committed to Yeshua the Messiah that embrace the covenantal responsibility of Jewish life and identity rooted in Torah

This phrase sets out the two vital parts of what being a Messianic Judaism is and that is to understand that our identity is tied to a union of a life living within Torah faithfulness with faith trust in Yeshua, our righteous Messiah. Without the Torah, we may be a Messianic movement of which the Church is a Messianic movement. Without a faith trust in Yeshua as our Messiah, we may be another Judaism and then we would just be an independent movement of Jews. But as we should be we are Messianic Judaism, a Judaism that embraces covenantal responsibility and commitment to Yeshua. To unite our Torah and our Messiah as who we are is the only way we can truly live out a true Messianic Judaism.

expressed in tradition

This may be the most controversial part of the basic statement, the affirmation of Jewish tradition’s role in who we are to be a Messianic Judaism. We must understand that there is not a vacuum of Jewish life from 70 CE to today. Messianic Judaism may have some connection to the Judaism of the early Yeshua believers in that we serve the same Messiah and also like them we are familiar with the teachings of their communities as expressed in the Brit Chadasha, but we are not in all reality a reviving of 1st century Messianic Judaism, we are building a Messianic Judaism within the context of Judaism as it has developed over the last two thousand years. This being said, we need to look at how Jewish people have done Judaism and are doing Judaism today as we build a Messianic Judaism for the future.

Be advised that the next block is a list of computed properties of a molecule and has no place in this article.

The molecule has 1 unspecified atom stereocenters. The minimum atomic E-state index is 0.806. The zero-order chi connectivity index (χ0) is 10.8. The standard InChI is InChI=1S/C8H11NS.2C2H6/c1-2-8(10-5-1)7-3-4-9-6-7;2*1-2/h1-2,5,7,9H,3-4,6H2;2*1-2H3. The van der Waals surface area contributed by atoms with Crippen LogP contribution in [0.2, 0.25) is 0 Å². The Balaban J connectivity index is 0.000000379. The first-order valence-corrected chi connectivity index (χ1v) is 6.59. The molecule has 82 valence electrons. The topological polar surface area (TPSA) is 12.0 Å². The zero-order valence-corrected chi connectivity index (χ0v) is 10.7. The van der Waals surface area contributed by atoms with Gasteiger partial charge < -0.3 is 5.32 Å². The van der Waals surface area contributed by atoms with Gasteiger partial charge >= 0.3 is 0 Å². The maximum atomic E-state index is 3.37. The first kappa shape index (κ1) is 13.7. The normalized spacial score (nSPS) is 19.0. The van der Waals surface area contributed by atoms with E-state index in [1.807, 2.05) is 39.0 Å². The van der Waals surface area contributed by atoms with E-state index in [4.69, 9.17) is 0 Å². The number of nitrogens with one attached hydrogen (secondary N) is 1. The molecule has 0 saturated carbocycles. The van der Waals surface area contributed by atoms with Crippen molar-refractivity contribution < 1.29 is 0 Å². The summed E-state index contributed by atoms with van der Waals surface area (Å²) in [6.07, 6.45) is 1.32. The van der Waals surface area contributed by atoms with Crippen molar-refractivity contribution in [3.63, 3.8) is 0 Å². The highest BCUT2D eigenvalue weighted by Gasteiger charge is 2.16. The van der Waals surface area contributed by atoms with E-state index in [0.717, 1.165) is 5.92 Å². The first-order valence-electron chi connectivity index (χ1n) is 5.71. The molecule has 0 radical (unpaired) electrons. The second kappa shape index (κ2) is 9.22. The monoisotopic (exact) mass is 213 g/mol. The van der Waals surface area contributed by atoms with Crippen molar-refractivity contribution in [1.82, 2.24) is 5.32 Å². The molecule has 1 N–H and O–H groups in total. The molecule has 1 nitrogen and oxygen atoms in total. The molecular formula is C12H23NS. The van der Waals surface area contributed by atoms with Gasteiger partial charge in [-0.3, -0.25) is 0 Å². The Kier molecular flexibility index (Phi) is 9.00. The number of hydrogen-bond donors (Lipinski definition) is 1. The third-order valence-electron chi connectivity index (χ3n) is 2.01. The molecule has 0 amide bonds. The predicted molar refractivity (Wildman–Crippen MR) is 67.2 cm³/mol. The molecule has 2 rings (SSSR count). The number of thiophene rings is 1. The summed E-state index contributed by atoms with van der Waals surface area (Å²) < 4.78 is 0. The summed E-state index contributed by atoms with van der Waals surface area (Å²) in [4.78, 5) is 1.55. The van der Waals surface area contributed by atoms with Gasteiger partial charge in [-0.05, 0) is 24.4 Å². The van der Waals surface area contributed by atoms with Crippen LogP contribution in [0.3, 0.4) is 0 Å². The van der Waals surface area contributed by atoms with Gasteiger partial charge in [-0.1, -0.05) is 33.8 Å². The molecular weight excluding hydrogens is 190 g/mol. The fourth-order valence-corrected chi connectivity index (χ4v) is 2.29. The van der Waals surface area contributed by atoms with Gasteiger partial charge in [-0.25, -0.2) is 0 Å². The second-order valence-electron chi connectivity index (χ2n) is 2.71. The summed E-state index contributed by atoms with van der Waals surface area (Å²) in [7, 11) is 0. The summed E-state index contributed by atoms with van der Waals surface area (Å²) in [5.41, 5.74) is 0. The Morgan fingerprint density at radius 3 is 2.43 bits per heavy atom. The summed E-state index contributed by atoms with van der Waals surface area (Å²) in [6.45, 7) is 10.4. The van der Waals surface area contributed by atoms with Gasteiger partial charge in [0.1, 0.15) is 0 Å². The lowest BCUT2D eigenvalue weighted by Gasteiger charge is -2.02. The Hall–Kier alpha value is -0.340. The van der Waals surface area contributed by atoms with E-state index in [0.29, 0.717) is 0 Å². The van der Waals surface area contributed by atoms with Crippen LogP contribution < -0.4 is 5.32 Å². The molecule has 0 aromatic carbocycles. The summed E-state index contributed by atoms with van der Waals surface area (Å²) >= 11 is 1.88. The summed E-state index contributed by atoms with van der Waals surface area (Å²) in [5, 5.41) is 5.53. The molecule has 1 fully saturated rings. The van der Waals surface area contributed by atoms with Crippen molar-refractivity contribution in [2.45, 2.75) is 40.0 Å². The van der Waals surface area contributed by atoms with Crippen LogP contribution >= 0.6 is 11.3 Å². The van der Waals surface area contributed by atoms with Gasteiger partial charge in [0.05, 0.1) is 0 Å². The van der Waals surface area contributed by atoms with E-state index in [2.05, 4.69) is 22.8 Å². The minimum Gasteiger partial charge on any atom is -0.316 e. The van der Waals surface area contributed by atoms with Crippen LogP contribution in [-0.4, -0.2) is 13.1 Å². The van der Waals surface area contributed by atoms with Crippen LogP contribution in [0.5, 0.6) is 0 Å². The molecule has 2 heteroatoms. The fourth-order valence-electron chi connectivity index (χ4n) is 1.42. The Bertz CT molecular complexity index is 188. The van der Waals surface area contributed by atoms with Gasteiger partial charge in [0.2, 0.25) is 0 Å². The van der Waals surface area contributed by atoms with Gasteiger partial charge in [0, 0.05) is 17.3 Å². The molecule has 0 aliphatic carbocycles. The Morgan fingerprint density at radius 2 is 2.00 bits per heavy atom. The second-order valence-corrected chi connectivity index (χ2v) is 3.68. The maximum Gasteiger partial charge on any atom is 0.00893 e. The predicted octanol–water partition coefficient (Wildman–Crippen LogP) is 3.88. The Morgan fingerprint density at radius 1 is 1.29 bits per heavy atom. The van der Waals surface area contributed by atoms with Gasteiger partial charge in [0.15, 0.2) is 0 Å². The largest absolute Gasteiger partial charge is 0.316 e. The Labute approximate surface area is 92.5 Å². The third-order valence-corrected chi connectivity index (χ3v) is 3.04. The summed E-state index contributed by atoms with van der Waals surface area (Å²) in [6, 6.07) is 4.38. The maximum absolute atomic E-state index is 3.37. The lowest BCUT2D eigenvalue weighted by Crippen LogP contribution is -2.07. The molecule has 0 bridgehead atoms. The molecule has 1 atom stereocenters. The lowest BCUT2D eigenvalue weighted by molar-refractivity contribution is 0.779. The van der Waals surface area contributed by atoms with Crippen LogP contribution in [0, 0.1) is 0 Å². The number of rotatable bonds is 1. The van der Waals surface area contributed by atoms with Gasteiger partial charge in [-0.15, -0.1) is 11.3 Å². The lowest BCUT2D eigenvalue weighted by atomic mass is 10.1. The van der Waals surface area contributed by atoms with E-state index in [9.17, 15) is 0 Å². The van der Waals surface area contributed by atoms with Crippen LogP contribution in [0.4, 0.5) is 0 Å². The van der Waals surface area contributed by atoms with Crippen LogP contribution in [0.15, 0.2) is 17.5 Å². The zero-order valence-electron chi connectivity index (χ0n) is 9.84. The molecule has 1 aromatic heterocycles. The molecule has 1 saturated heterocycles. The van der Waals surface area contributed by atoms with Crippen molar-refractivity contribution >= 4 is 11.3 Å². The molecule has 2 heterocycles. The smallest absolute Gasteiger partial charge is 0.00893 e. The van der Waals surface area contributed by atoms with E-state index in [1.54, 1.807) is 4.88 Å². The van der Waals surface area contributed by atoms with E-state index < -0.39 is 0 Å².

renewed and applied in the context of the New Covenant

As the basic statement concludes we come to the role that the Brit Chadasha (New Covenant/New Testament) plays in our movement. Along with the development of Jewish life over the last two thousand years we also have the reflections and guidance of the Brit Chadashah to guide us and to inform our creation of a mature Messianic Judaism. So then we have both the Rabbinical sages and the New Covenant writers to inform us in our living out our lives within a Yeshua honoring, Torah living life within Jewish space. We in essence can build with multiple sources something that is both old, renewed and new all at the same time.

So then we are now 13 years since the ratification of this statement.

Where are we in the process of making it a reality?

What have you done to make it a reality?

What are you going to do to make it a reality?

So now to our task, may we one day be living within a Messianic Judaism that will reflect this vision and this calling.

May God grant us the workers to make it happen and may each of us to do what is needed as we seek to build a mature Messianic Judaism.